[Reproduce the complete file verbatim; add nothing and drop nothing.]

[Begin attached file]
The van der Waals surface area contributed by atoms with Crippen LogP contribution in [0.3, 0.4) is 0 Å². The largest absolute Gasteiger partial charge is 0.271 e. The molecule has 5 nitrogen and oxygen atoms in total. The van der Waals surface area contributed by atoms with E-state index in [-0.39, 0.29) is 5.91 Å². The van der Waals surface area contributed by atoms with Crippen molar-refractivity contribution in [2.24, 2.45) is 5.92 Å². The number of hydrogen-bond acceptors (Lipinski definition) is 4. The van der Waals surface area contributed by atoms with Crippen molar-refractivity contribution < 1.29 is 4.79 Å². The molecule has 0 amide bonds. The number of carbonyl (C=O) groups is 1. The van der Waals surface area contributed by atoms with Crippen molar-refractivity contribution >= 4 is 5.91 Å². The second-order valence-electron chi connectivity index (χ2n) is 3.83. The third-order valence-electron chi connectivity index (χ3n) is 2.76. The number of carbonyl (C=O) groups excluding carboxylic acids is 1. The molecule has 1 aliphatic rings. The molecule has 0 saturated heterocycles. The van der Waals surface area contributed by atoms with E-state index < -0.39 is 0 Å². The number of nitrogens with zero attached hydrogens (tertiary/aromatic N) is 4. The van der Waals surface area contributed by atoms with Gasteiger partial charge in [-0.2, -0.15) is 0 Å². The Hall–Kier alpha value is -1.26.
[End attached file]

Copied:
The van der Waals surface area contributed by atoms with Crippen LogP contribution in [0.3, 0.4) is 0 Å². The largest absolute Gasteiger partial charge is 0.271 e. The molecule has 5 nitrogen and oxygen atoms in total. The van der Waals surface area contributed by atoms with E-state index in [-0.39, 0.29) is 5.91 Å². The van der Waals surface area contributed by atoms with Crippen molar-refractivity contribution in [2.24, 2.45) is 5.92 Å². The number of hydrogen-bond acceptors (Lipinski definition) is 4. The van der Waals surface area contributed by atoms with Crippen molar-refractivity contribution < 1.29 is 4.79 Å². The molecule has 0 amide bonds. The number of carbonyl (C=O) groups is 1. The van der Waals surface area contributed by atoms with Crippen molar-refractivity contribution >= 4 is 5.91 Å². The second-order valence-electron chi connectivity index (χ2n) is 3.83. The third-order valence-electron chi connectivity index (χ3n) is 2.76. The number of carbonyl (C=O) groups excluding carboxylic acids is 1. The molecule has 1 aliphatic rings. The molecule has 0 saturated heterocycles. The van der Waals surface area contributed by atoms with E-state index < -0.39 is 0 Å². The number of nitrogens with zero attached hydrogens (tertiary/aromatic N) is 4. The van der Waals surface area contributed by atoms with Gasteiger partial charge in [-0.2, -0.15) is 0 Å². The Hall–Kier alpha value is -1.26.